The United States Postal Service is in a world of hurt. With projected losses of some $10 billion this year, little room left in its debt limit, and an internal revolt happening in response to the Postmaster General’s plan to close more than 3,500 post offices, the Postal Service is a victim of the recession, new competitors, and changing dynamics. It’s facing the perfect storm.
Americans have high expectations from an institution whose services to towns of every size we all take for granted. But 80 percent of post office locations operate in the red, with some doing as little business as $50 per day. Clearly something needs to be done.
Given our niche of working with stalled, stuck and stale brands, we have a sweet spot in our hearts for the USPS. Its problems run deep, and the institution clearly suffers from all seven growth-killing factors I document in When Growth Stalls. We would love the opportunity to help the Postal Service address the fundamental issues it faces.
That said, there is something we all can do for the Postal Service today: Write a letter.
Think about it. If, say, 50 million Americans determined to write just one new letter a month, over the course of a year they’d send six hundred million letters. With each sporting a 44-cent stamp, the Postal Service would generate $264 million in new revenue. That’s $64 million more than the projected savings from closing all those post offices.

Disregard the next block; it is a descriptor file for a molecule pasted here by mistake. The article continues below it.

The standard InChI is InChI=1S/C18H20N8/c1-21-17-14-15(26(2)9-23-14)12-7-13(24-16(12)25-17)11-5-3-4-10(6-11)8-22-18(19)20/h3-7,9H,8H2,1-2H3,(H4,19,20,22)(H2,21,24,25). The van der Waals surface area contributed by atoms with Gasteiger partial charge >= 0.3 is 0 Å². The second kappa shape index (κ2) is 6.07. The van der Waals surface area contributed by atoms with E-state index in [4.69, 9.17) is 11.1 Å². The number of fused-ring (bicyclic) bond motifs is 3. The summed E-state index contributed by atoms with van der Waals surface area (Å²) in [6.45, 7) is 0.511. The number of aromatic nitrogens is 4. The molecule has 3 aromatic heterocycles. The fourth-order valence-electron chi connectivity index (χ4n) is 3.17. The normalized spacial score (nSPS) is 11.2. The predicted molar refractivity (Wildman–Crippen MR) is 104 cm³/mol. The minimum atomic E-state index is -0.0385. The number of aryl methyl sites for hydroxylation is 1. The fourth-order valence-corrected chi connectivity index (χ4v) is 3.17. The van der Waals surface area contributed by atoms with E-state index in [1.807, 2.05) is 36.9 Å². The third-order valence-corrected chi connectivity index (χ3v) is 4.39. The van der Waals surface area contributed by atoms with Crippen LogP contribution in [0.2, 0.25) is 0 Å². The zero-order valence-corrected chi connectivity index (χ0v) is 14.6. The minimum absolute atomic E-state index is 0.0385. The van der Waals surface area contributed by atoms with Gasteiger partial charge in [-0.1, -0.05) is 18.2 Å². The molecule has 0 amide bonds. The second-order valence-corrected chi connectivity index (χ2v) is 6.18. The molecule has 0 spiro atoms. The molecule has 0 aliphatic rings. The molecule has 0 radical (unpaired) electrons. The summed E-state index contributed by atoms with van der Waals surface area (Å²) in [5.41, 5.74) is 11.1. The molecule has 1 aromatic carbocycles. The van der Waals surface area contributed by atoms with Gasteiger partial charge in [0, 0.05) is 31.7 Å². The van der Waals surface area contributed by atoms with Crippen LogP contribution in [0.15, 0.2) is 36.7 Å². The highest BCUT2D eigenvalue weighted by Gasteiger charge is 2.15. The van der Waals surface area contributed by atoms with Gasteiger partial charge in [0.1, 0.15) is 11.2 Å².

Beyond that, just think of all of the information, affection, love and respect that could be shared between friends and family members, in a form that could be treasured forever. Facebook isn’t really a book, after all, and you can’t keep a tweet in a hope chest.
We’re proud to have created AmericansLoveLetters.com, a simple site that not only asks people to commit to writing one letter a month but provides helpful ideas about to whom we can all write and what we can say. It’s our way of helping an American institution that means so much to us all.
I encourage you to check out AmericansLoveLetters.com and add your name to the list. Then get writing. The Postal Service–and your letter recipient–will be glad you did.